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|CANBERRA， Feb. 13 (Xinhua) -- When the National Broadband Network (NBN) is switched on and the existing internet infrastructure is shut off， Australians will need to pay 20 percent more to stay connected to the internet， experts said on Monday.
The NBN is a government-owned corporation which was tasked with providing Australians with next-generation high-speed internet， but the controversial project has come under fire for delays， ballooning costs and sub-standard and slow connections.
Technology research firm Telsyte's managing director Foad Fadaghi said consumers expect to pay a little more for a high-quality product， but those already on the NBN's internet have said they expected more.
"Our research has shown that the average price of plans this year has come down， but the expectation of what people expect to pay in future is actually up on previous years，" Fadaghi said.
In response to the revelations， Australia's consumer watchdog， the Australian Competition and Consumer Commission (ACCC) has warned internet providers that it will keep an eye on NBN prices to ensure Australians are getting "bang for their buck".
"The migration of services to next-generation broadband networks will support greater diversity in the broadband speeds that are available to consumers， depending on their choice of service providers and plan， as well as providing opportunities for them to better inform consumers about the speeds that they typically deliver on their broadband plans，" an ACCC statement said.
Meanwhile a NBN spokesperson declined to discuss specific pricing packages， but said there were a range of affordable broadband plans and speed tiers available on the network.
"As a wholesaler， NBN offers a pricing structure that allows retail service providers to develop plans that best suit their customers' needs，" the spokesperson said.
The NBN has said it is on track to have 5.4 million households connected to the NBN by June 30 this year.
Industrial safety is a concern world over. Though the number of work related deaths decreased overall from 1982 to 1992 Tom Glavine Jersey , despite fluctuations between industries. The National Occupational Health and Safety Commission (NOHSC) conducted two comprehensive studies into work related injury deaths in Australia. The first study covered the period from 1982 to 1984, while the second collated data between 1989 and 1992. Groups of people studied were workers injured while performing paid duties, bystanders killed by the working activities of another person Phil Niekro Jersey , and others (including volunteers, students, homemakers and farm workers). Deaths caused by disease and suicide were not included. The main source of information was files from the coroner’s office.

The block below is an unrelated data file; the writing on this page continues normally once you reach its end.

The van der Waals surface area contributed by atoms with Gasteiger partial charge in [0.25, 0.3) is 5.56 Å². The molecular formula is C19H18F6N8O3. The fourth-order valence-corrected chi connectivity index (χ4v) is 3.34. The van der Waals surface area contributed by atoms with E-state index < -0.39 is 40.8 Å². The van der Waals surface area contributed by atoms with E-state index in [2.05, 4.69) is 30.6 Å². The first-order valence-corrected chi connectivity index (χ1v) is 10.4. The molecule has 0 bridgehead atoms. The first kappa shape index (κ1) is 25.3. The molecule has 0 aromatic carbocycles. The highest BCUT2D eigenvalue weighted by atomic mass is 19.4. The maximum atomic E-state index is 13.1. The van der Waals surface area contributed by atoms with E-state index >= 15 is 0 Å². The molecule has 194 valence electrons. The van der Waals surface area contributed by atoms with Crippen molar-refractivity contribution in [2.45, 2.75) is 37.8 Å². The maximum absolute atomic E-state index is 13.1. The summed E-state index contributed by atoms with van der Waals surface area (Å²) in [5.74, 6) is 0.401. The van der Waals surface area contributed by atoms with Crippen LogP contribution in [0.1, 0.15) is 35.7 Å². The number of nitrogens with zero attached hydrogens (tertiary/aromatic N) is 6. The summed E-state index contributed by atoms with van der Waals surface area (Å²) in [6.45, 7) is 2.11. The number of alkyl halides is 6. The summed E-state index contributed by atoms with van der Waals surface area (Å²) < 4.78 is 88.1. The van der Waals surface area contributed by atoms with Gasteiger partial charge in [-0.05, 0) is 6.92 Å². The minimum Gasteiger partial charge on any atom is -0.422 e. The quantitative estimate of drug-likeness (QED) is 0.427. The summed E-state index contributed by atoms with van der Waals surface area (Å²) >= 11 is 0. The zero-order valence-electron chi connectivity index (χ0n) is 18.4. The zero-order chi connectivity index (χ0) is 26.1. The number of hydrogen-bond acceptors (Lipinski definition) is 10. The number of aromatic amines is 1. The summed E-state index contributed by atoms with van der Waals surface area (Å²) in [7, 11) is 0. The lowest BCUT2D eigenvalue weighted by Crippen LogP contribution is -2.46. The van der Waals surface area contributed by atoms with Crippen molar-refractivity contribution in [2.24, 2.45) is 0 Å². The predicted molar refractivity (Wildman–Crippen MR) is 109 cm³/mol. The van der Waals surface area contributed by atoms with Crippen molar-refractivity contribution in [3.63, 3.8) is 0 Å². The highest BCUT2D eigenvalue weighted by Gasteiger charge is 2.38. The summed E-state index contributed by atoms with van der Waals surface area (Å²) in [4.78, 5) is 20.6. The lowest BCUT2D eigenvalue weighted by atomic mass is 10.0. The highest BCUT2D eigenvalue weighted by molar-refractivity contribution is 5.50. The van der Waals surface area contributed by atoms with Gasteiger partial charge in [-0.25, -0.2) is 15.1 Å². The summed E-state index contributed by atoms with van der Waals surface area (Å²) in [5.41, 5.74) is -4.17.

Number of deaths
Between 1989 and 1992 Orlando Cepeda Jersey , 3,627 Australians lost their lives in work related accidents. This equates to nearly 16 per cent of all deaths during this time period. Of the 3,627 people killed Deion Sanders Jersey , 2,389 were fatally injured while working or commuting. People aged between 25 and 34 years were over-represented. The majority of deaths occurred during the day, with mid-morning and mid-afternoon peaks. The bulk of the people killed were men (around 90 per cent) David Justice Jersey , whose death rates were - on average - 10 times higher than those recorded for women across all categories. The only exception was the category, 'commuting'; a man is two and a half times more likely than a woman to die while travelling to or from work.
The most dangerous industries
Some industries are more dangerous than others. The average annual death rate per 100,000 people for the most hazardous industries includes:
Forestry – 93 deaths
Fishing – 86 deaths
Mining – 36 deaths
Transport and storage – 23 deaths
Agriculture – 20 deaths
Construction – 10 deaths.
The most dangerous occupations
Certain occupations are more dangerous than others. The average annual death rate per 100 Chipper Jones Jersey ,000 people for the most hazardous occupations includes:
Commercial pilots – 197 deaths
Fishermen and fisherwomen – 117 deaths
Forestry labourers – 116 deaths
Drilling plant operators – 72 deaths
Mining labourers – 66 deaths
Ship’s pilots and deck officers – 54 deaths
Structural steel labourers – 43 deaths
Truck drivers – 41 deaths
Excavation and earthmoving machinery operators – 39 deaths.
The most common places for work related deaths include:
Public roads – 33 per cent
Farms – 19 per cent
Industrial or construction areas – 13 per cent
Mines or quarries – 8 per cent
Trade or service areas – 8 per cent.
Common causes of death
Common injuries include multiple injuries, injuries to the head or body, electrocution Bob Uecker Jersey , drowning and mechanical asphyxia. The most common causes of fatal work related injuries include:
Alcohol and drugs
Alcohol and drugs appeared to be a contributing factor in around four per cent and two per cent of cases respectively.
During the time period studied, 778 people were killed by the working activities of another person. This equates to nearly four deaths every week. High risk groups included children on farms.
Where to get help
Industrial Deaths Support & Advocacy Inc. (IDSA) Tel.(03) 9309 4453
Victorian WorkCover Authority Tel. (03) 9641 1444 begin_of_the_skype_highlighting (03) 9641 1444 end_of_the_skype_highlighting (for referral only)
Occupational Health and Safety Officer in your workplace.